"Aren't you Canadian?"
"Aren't you Canadian?" means "I think you're Canadian, but I'm checking to make sure." "You aren't Canadian?" means "I thought you were Canadian and I am surprised to find out you are not." They are basically opposite meanings and the English translation for this should be changed to the latter...
I'm not a native speaker of Chinese, but I have taken a Chinese class from 6th grade all the way through high school, and 是不是 feels more natural than “不是”“吗”. 是不是 is asking for confirmation of something, whereas "不是“”吗“ is basically putting a question mark onto the end of the sentence "You aren't Canadian."
"Aren't you Canadian?" expects a "yes" reply analogous to "Nonne..." questions in Latin. An equivalent question in tone would be "you are Canadian, aren't you?" The opposite is "you aren't Canadian, are you?" which expects a "no" reply analogous to "Num..." questions in Latin. My question is: in Chinese, does the phrase expect a "yes" or "no" reply (or neither) as this determines which English phrase to use.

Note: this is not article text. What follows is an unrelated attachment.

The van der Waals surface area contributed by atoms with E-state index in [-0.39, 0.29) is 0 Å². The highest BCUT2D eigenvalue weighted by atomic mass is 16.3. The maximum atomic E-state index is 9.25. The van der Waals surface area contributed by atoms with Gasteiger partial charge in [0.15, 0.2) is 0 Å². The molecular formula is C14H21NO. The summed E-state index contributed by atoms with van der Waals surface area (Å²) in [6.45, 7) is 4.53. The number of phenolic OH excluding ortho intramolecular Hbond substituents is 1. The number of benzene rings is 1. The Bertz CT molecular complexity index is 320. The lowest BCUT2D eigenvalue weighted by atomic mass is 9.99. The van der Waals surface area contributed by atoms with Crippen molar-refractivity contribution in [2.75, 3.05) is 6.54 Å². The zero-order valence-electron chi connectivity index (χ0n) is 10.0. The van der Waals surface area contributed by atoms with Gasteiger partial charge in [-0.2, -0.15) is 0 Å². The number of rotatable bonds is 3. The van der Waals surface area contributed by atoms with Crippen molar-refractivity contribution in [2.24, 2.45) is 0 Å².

You can't say "yes" or "no" in Manadarin Chinese apparently, the best you can do is answer "correct" or "incorrect" or, more grammatically correctly, to answer with the verb they used as an affirmative, or as a negative, so to say "不(verb)", such as "have" or "have not" or "able" or "not able".
"Aren't you Canadian" means "I'm checking that my assumption that you're Canadian is correct ." The corresponding English for "ni3 bu2shi4 jia1na2da4ren2 ma" would be "You aren't Canadian, are you?" ("I'm checking that my assumption that you aren't Canadian is correct" or, depending on tone of voice, "On the outside chance that you're Canadian, I'm asking (e.g. because I'm Canadian, too or some other reason that would make you being Canadian particularly interesting to me)).